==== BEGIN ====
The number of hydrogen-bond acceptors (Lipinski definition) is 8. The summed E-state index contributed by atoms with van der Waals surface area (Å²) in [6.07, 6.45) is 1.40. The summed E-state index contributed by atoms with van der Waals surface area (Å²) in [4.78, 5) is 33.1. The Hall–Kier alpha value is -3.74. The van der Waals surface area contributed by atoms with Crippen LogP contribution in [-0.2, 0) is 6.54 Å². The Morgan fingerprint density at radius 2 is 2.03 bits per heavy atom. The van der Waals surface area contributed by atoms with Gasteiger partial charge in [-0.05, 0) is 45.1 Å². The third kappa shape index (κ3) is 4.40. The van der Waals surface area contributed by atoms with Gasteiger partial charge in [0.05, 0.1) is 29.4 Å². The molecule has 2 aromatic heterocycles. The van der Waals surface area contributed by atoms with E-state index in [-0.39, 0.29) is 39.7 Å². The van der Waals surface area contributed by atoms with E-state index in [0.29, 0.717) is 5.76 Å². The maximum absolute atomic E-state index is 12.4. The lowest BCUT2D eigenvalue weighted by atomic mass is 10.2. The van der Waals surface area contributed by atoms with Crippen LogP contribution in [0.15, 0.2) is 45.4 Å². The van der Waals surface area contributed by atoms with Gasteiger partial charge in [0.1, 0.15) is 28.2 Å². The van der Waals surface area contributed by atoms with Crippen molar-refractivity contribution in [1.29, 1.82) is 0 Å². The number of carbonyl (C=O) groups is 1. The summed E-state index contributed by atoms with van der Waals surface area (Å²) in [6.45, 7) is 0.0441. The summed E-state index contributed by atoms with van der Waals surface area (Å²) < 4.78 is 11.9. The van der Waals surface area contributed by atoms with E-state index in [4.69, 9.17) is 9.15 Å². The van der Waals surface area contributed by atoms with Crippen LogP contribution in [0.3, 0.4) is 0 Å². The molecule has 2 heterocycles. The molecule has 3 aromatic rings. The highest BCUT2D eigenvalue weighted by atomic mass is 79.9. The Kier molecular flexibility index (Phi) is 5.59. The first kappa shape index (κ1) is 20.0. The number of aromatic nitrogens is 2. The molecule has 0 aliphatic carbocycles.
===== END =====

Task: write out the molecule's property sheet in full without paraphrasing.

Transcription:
The number of hydrogen-bond acceptors (Lipinski definition) is 8. The summed E-state index contributed by atoms with van der Waals surface area (Å²) in [6.07, 6.45) is 1.40. The summed E-state index contributed by atoms with van der Waals surface area (Å²) in [4.78, 5) is 33.1. The Hall–Kier alpha value is -3.74. The van der Waals surface area contributed by atoms with Crippen LogP contribution in [-0.2, 0) is 6.54 Å². The Morgan fingerprint density at radius 2 is 2.03 bits per heavy atom. The van der Waals surface area contributed by atoms with Gasteiger partial charge in [-0.05, 0) is 45.1 Å². The third kappa shape index (κ3) is 4.40. The van der Waals surface area contributed by atoms with Gasteiger partial charge in [0.05, 0.1) is 29.4 Å². The molecule has 2 aromatic heterocycles. The van der Waals surface area contributed by atoms with E-state index in [-0.39, 0.29) is 39.7 Å². The van der Waals surface area contributed by atoms with E-state index in [0.29, 0.717) is 5.76 Å². The maximum absolute atomic E-state index is 12.4. The lowest BCUT2D eigenvalue weighted by atomic mass is 10.2. The van der Waals surface area contributed by atoms with Crippen LogP contribution in [0.15, 0.2) is 45.4 Å². The van der Waals surface area contributed by atoms with Gasteiger partial charge in [0.1, 0.15) is 28.2 Å². The van der Waals surface area contributed by atoms with Crippen molar-refractivity contribution in [1.29, 1.82) is 0 Å². The number of carbonyl (C=O) groups is 1. The summed E-state index contributed by atoms with van der Waals surface area (Å²) in [6.45, 7) is 0.0441. The summed E-state index contributed by atoms with van der Waals surface area (Å²) < 4.78 is 11.9. The van der Waals surface area contributed by atoms with E-state index in [4.69, 9.17) is 9.15 Å². The van der Waals surface area contributed by atoms with Crippen LogP contribution in [0.3, 0.4) is 0 Å². The molecule has 2 heterocycles. The molecule has 3 aromatic rings. The highest BCUT2D eigenvalue weighted by atomic mass is 79.9. The Kier molecular flexibility index (Phi) is 5.59. The first kappa shape index (κ1) is 20.0. The number of aromatic nitrogens is 2. The molecule has 0 aliphatic carbocycles.